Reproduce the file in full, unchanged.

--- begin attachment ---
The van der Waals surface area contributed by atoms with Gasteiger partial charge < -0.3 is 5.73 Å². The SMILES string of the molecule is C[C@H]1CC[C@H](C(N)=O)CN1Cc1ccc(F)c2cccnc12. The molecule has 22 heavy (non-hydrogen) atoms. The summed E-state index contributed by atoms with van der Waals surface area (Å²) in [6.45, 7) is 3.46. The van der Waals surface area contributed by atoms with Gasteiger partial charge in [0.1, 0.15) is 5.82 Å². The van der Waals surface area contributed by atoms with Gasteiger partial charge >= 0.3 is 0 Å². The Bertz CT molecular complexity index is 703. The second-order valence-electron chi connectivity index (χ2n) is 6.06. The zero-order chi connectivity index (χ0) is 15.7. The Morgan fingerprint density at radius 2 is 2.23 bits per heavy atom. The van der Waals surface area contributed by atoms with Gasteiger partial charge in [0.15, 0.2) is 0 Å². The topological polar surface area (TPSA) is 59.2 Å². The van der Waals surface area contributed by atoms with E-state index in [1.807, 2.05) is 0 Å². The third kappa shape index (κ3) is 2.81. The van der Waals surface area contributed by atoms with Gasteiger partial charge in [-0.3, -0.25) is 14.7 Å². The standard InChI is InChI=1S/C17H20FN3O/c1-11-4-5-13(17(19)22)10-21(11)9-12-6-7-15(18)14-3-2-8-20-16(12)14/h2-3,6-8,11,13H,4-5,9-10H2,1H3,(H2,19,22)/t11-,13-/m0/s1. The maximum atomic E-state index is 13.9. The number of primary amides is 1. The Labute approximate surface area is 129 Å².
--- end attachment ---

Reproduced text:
The van der Waals surface area contributed by atoms with Gasteiger partial charge < -0.3 is 5.73 Å². The SMILES string of the molecule is C[C@H]1CC[C@H](C(N)=O)CN1Cc1ccc(F)c2cccnc12. The molecule has 22 heavy (non-hydrogen) atoms. The summed E-state index contributed by atoms with van der Waals surface area (Å²) in [6.45, 7) is 3.46. The van der Waals surface area contributed by atoms with Gasteiger partial charge in [0.1, 0.15) is 5.82 Å². The van der Waals surface area contributed by atoms with Gasteiger partial charge >= 0.3 is 0 Å². The Bertz CT molecular complexity index is 703. The second-order valence-electron chi connectivity index (χ2n) is 6.06. The zero-order chi connectivity index (χ0) is 15.7. The Morgan fingerprint density at radius 2 is 2.23 bits per heavy atom. The van der Waals surface area contributed by atoms with Gasteiger partial charge in [0.15, 0.2) is 0 Å². The topological polar surface area (TPSA) is 59.2 Å². The van der Waals surface area contributed by atoms with E-state index in [1.807, 2.05) is 0 Å². The third kappa shape index (κ3) is 2.81. The van der Waals surface area contributed by atoms with Gasteiger partial charge in [-0.3, -0.25) is 14.7 Å². The standard InChI is InChI=1S/C17H20FN3O/c1-11-4-5-13(17(19)22)10-21(11)9-12-6-7-15(18)14-3-2-8-20-16(12)14/h2-3,6-8,11,13H,4-5,9-10H2,1H3,(H2,19,22)/t11-,13-/m0/s1. The maximum atomic E-state index is 13.9. The number of primary amides is 1. The Labute approximate surface area is 129 Å².